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Ordnance Road, Coventry: Ordnance Works

A leading munitions centre where a quarter of British aircraft was manufactured

During the war, Coventry became a hub of munitions production. The factories were described as industrial beehives and it was later suggested that: “no other city was so completely absorbed in the production of munitions.”

Half way up the Stoney Stanton Road on a road called Ordnance Road there are still some remnants of the original factory walls of the Ordnance Works.

The Coventry Ordnance Works was founded in 1905 and were already manufacturing guns before the war so they were well placed and expanded quickly to take on all kinds of contracts.
The site was vast with many different sheds for making a variety of different armaments for the navy and the army: gauges, tools, guns, gun wheels and large naval guns. The staff worked shifts for production to continue around the clock.

These large guns (pictured) were brought out of the factory on a railway line across the Stoney Stanton Road. They were so big they took up the width of the road. Members of the public would come out and see these guns made in Coventry that were going to defeat the enemy.

Defeating the enemy was on many a fit and healthy man’s mind right from when war was declared and their enthusiasm risked putting pressure on the workforce; as Karen Hunt, Professor of Modern History at Keele University, explains: “When war was declared there was a rush to the colours; fit and healthy men volunteered but that left a hole in the workforce.”

It was this rush to the colours that prompted a letter from Sir Admiral Bacon, the manager of the Coventry Ordnance Works to his workers.

Karen continues: “He was asking for them to stay and reassuring the workforce that it was better for them to stay put ‘to ensure that this war is over as quickly as possible’.”

But the war didn’t end quickly. Shortly after Admiral Bacon sent that letter, he left the company to return to active service. In the years that followed the problems in the factories changed and some skilled men left. With their absence, anxiety arose about who would replace them and if the jobs would be available to them if and when they returned.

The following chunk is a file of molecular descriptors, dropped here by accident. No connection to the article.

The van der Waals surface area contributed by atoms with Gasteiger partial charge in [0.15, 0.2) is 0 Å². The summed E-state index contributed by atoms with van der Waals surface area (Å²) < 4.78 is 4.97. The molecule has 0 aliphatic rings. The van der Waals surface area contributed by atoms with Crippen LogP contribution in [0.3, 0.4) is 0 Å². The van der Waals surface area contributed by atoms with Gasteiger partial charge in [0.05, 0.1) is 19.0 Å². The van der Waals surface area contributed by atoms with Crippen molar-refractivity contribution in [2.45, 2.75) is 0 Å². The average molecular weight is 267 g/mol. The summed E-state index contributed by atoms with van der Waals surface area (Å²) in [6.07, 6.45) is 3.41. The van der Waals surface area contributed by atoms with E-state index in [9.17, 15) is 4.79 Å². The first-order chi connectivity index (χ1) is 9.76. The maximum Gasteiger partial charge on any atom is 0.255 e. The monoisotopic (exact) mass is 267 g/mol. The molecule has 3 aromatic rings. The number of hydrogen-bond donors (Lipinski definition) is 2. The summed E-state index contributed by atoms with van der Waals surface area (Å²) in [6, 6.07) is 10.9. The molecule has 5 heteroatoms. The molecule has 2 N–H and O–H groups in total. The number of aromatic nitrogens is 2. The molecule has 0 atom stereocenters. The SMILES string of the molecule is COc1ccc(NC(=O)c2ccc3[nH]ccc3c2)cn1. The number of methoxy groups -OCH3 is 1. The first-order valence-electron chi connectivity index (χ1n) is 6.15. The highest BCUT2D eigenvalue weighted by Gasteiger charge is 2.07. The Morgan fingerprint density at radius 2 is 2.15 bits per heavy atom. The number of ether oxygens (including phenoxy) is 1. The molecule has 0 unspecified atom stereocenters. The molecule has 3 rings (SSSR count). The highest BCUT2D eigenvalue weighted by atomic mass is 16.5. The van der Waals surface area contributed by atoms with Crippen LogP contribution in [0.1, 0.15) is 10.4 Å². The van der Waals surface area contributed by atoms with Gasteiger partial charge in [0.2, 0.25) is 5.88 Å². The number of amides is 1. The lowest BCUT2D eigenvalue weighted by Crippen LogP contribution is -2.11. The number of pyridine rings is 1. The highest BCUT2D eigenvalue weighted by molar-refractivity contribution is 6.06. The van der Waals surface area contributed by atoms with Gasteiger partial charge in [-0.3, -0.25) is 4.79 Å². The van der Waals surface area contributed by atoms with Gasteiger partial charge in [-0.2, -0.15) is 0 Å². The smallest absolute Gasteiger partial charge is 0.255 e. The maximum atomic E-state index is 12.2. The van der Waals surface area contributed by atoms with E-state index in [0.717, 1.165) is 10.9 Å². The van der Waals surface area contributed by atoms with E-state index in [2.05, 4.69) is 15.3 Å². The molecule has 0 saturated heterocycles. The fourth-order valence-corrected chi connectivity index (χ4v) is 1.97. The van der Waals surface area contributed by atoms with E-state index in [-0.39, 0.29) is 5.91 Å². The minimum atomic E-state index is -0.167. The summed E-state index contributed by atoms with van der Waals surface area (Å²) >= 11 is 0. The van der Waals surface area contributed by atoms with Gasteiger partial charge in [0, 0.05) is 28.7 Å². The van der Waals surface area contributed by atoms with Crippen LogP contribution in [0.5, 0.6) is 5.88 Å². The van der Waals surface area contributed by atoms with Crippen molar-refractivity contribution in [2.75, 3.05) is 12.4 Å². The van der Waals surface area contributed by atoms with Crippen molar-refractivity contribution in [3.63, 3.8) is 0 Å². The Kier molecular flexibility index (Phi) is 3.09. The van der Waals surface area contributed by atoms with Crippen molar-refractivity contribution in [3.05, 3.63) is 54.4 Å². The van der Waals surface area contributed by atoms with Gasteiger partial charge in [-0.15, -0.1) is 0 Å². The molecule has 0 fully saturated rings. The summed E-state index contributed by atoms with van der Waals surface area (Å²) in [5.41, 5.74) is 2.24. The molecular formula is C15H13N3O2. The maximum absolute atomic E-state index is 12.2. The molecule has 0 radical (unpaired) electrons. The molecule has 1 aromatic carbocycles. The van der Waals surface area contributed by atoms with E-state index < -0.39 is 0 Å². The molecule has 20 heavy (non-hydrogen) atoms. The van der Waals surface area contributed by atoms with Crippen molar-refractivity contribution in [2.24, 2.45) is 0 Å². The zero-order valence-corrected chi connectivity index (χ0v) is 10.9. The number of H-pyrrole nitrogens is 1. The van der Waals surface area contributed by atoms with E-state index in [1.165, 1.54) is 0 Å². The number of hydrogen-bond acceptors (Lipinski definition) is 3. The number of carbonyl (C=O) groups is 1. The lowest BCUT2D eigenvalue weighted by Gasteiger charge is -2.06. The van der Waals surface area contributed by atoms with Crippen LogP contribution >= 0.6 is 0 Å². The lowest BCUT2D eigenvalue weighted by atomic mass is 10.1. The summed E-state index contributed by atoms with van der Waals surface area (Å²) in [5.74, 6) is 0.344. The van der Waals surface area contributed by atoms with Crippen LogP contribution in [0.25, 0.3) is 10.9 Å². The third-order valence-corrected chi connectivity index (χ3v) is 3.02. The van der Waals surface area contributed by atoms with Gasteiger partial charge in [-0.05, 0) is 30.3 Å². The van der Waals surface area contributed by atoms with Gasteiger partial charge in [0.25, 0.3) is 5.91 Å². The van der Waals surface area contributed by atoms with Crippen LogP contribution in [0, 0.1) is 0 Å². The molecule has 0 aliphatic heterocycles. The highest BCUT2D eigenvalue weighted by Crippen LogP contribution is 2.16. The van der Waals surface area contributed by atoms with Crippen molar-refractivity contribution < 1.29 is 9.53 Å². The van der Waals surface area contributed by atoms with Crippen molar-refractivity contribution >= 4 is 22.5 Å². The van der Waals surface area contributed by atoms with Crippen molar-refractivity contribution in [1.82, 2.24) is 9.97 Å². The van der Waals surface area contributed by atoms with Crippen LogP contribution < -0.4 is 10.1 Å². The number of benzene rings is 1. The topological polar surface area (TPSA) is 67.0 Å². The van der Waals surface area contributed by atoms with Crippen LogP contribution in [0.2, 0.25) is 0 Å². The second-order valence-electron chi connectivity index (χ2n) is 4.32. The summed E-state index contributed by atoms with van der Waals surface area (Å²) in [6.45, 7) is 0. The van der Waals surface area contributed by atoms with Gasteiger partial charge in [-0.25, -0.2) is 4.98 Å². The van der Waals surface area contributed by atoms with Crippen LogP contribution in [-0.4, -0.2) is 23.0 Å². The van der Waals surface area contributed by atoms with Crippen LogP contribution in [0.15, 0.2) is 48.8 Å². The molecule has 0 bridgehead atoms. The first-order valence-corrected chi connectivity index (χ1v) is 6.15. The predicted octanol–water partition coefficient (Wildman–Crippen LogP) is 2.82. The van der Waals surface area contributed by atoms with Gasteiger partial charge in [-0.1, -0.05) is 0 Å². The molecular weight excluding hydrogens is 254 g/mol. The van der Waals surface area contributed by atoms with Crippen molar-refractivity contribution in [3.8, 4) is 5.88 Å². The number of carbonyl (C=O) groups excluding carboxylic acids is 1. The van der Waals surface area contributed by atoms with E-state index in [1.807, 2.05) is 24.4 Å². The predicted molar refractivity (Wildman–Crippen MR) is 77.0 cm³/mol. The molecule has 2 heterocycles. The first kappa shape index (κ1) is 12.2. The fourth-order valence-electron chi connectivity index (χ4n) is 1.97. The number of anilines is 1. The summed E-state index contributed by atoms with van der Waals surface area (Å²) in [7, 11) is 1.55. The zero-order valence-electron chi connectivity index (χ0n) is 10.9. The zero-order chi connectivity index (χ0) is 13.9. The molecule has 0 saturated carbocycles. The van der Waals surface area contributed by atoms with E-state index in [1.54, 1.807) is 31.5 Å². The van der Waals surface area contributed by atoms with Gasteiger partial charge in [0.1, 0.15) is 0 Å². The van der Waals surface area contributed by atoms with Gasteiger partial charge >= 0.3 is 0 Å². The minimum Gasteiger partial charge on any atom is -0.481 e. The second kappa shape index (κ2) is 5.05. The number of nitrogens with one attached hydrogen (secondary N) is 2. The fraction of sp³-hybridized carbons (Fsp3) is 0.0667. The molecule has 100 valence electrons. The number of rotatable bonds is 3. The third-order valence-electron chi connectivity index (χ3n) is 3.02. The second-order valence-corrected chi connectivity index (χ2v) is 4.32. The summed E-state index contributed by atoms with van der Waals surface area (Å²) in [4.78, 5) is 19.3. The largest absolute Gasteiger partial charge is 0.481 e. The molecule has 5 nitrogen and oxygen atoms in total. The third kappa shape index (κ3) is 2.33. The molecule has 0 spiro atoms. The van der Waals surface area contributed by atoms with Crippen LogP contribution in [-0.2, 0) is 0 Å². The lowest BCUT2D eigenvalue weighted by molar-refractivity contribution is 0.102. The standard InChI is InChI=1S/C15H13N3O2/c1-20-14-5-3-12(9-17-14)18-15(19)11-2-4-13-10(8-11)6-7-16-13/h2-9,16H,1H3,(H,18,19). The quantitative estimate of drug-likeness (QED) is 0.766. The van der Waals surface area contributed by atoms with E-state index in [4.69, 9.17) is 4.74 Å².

“In the period that followed, we start to see the first deals being made between the government and trade unions to control unskilled or less skilled men, which meant that workers would only have their jobs for the duration of the war,” says Karen.

Flash forward to 1917, three years into the war and there was industrial unrest across the country, particularly in Coventry. By the end of November 1917; strikes in many of the factories, including the Ordnance Works, begin which get a large amount of national attention and factory workers were snubbed or ironically ‘sent to Coventry’.

Military pilots flew over Coventry dropping leaflets and handbills in Broadgate and thousands across different parts of the city. The handbill read “Make the Machines! We will Fly them! Aeroplanes are going to Win the War! The Pilots.”

What was the outcome of the strikes, what did they achieve?

Karen explains: “From the point of view of the government the strike only lasted a couple of days. Some of those who led the strikes found themselves sacked in early stages of 1918. From the point of view of the workers themselves, they’ve also seen what in a short time they can do. But the strikes didn’t end, strikes continued into June 1918.”

The period after the war was difficult for the Coventry Ordnance Works: the war contracts came to an end and they struggled to maintain business. They became part of English Electric in 1918. A century on, the original site still houses an industrial estate of small businesses.

Location: Ordnance Road (with remnants of Red Lane Industrial Estate) , Coventry CV6 5DR
Image shows a female munitions worker lifted into the barrel of a 15-inch naval gun manufactured at the Ordnance Works during WW1 in order to clean the rifling.
Photograph courtesy of Imperial War Museums
Presented by Phil Upton

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